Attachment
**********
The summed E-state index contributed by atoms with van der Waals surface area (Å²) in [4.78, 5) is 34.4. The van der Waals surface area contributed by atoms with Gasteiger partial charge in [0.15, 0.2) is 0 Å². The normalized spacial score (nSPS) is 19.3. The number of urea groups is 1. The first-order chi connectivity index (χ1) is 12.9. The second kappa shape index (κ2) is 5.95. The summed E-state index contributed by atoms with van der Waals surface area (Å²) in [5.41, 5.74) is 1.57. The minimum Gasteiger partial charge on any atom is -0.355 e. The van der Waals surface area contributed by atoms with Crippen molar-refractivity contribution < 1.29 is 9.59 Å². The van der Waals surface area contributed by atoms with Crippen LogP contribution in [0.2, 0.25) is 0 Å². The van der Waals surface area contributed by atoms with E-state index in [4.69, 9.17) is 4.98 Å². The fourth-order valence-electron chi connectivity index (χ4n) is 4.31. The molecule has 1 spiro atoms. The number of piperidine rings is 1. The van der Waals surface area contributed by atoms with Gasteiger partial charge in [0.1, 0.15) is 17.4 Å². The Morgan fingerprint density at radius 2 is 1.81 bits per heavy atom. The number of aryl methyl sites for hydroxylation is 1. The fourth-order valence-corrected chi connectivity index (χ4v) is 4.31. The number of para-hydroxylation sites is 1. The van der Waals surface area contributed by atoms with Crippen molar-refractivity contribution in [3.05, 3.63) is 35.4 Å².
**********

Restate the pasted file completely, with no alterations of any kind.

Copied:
The summed E-state index contributed by atoms with van der Waals surface area (Å²) in [4.78, 5) is 34.4. The van der Waals surface area contributed by atoms with Gasteiger partial charge in [0.15, 0.2) is 0 Å². The normalized spacial score (nSPS) is 19.3. The number of urea groups is 1. The first-order chi connectivity index (χ1) is 12.9. The second kappa shape index (κ2) is 5.95. The summed E-state index contributed by atoms with van der Waals surface area (Å²) in [5.41, 5.74) is 1.57. The minimum Gasteiger partial charge on any atom is -0.355 e. The van der Waals surface area contributed by atoms with Crippen molar-refractivity contribution < 1.29 is 9.59 Å². The van der Waals surface area contributed by atoms with Crippen LogP contribution in [0.2, 0.25) is 0 Å². The van der Waals surface area contributed by atoms with E-state index in [4.69, 9.17) is 4.98 Å². The fourth-order valence-electron chi connectivity index (χ4n) is 4.31. The molecule has 1 spiro atoms. The number of piperidine rings is 1. The van der Waals surface area contributed by atoms with Gasteiger partial charge in [0.1, 0.15) is 17.4 Å². The Morgan fingerprint density at radius 2 is 1.81 bits per heavy atom. The number of aryl methyl sites for hydroxylation is 1. The fourth-order valence-corrected chi connectivity index (χ4v) is 4.31. The number of para-hydroxylation sites is 1. The van der Waals surface area contributed by atoms with Crippen molar-refractivity contribution in [3.05, 3.63) is 35.4 Å².